Following Google's acquisition of the secretive firm DeepMind, the tech giant has teamed up with Oxford University to research artificial intelligence.
Revealed by Demis Hassabis, co-founder of DeepMind and vice president of engineering at Google, the executive writes on the Google Europe Blog that the partnership will accelerate the firm's understanding of artificial intelligence, specifically within the image recognition and natural language fields.
Google acquired UK-based firm DeepMind in. Little is known about the company aside from its specialization in algorithms and machine-based learning protocols for e-commerce software, simulations and games, but reports claim the firm was purchased for $400 million.
The belief is that by partnering with Oxford University, a red-brick institution and one of Britain's top universities, research will be advanced at a quicker pace than relying purely on the DeepMind team.
Google's DeepMind will be working with two of Oxford's artificial intelligence teams. Professors Nando de Freitas and Phil Blunsom, as well as Dr Edward Grefenstette and Dr Karl Moritz Hermann, joined up last year to co-found Dark Blue Labs and are experts in "the use of deep learning for natural language understanding." The specialists will be focusing on "enabling machines to better understand what users are saying to them."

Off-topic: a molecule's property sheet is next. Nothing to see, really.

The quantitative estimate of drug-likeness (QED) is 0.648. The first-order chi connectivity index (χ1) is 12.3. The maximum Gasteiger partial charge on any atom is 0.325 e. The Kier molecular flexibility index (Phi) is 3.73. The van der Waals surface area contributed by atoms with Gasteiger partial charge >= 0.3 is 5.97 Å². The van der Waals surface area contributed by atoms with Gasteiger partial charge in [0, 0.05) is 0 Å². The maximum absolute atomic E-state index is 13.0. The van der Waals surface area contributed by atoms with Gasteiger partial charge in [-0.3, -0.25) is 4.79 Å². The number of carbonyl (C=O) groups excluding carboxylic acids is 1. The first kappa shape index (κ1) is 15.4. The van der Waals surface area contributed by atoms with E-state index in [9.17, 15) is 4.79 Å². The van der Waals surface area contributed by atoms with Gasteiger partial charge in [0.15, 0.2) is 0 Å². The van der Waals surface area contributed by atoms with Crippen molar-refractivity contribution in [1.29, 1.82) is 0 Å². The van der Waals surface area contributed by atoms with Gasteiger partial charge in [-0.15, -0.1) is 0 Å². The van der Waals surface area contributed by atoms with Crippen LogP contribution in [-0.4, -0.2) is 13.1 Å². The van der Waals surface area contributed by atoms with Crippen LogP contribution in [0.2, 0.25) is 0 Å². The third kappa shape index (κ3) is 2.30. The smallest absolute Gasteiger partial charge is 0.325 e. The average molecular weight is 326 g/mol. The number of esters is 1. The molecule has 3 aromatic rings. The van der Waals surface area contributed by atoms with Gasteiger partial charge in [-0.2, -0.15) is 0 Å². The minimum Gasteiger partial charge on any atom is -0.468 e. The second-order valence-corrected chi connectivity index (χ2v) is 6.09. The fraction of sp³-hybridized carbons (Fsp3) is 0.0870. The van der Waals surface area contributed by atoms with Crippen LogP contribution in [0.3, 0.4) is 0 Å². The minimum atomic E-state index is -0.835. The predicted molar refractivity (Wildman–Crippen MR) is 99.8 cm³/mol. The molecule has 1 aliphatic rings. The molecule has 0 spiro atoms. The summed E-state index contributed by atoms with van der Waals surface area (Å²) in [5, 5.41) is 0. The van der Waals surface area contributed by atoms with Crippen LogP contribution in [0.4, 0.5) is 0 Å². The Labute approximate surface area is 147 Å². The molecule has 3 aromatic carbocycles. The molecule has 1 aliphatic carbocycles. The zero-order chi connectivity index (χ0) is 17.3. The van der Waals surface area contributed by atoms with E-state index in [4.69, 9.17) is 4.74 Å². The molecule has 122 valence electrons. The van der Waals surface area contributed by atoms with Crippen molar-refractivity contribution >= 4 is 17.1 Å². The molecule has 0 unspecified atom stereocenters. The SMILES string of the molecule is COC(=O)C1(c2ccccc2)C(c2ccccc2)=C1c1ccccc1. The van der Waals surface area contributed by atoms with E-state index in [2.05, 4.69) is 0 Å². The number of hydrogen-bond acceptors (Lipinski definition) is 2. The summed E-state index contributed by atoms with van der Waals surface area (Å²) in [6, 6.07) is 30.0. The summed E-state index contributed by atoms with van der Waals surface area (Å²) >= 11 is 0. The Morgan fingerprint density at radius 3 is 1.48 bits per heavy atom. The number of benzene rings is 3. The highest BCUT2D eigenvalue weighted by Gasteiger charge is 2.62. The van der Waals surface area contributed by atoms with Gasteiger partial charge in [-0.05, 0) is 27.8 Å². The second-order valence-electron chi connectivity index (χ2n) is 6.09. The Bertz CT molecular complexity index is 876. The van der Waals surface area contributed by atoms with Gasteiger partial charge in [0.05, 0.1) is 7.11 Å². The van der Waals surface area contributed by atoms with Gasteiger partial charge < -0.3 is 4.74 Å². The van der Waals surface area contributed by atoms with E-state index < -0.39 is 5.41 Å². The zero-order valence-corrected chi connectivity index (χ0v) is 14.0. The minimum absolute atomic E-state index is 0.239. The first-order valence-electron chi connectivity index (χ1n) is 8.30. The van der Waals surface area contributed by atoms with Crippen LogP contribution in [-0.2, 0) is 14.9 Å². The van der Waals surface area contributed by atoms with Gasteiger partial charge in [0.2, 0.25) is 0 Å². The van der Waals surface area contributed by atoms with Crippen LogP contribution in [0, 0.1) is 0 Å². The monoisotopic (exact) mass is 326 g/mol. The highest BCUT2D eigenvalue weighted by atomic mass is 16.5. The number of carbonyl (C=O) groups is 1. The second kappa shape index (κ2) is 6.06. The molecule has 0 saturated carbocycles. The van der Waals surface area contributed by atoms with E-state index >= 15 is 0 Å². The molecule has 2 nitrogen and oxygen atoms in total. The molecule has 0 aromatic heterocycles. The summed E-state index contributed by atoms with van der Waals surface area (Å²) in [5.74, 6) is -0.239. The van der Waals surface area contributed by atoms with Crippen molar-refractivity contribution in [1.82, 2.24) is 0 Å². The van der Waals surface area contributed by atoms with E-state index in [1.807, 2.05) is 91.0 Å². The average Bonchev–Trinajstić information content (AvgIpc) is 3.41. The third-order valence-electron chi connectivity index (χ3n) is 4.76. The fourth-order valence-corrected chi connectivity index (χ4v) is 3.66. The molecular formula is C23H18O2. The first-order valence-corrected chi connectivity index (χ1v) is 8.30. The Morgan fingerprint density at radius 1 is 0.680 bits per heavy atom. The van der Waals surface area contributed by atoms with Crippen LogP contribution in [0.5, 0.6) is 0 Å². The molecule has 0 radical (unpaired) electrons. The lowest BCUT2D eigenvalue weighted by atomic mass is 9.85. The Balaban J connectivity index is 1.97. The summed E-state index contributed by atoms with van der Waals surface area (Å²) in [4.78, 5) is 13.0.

Dr Karen Simonyan, Max Jaderberg and Prof Andrew Zisserman, the co-founders of Vision Factory, will focus on improving visual recognition systems using deep learning.
Google has hired all seven founders of these startups. The three professors all hold places at Oxford University, where they will continue to work. As part of the collaborative effort, the tech giant will make a "substantial" donation to establish a research partnership with the Computer Science Department and the Engineering Department at Oxford University, including student internships, joint lectures and workshops. Hassabis commented:
We are thrilled to welcome these extremely talented machine learning researchers to the Google DeepMind team and are excited about the potential impact of the advances their research will bring.
Read on: In Google's world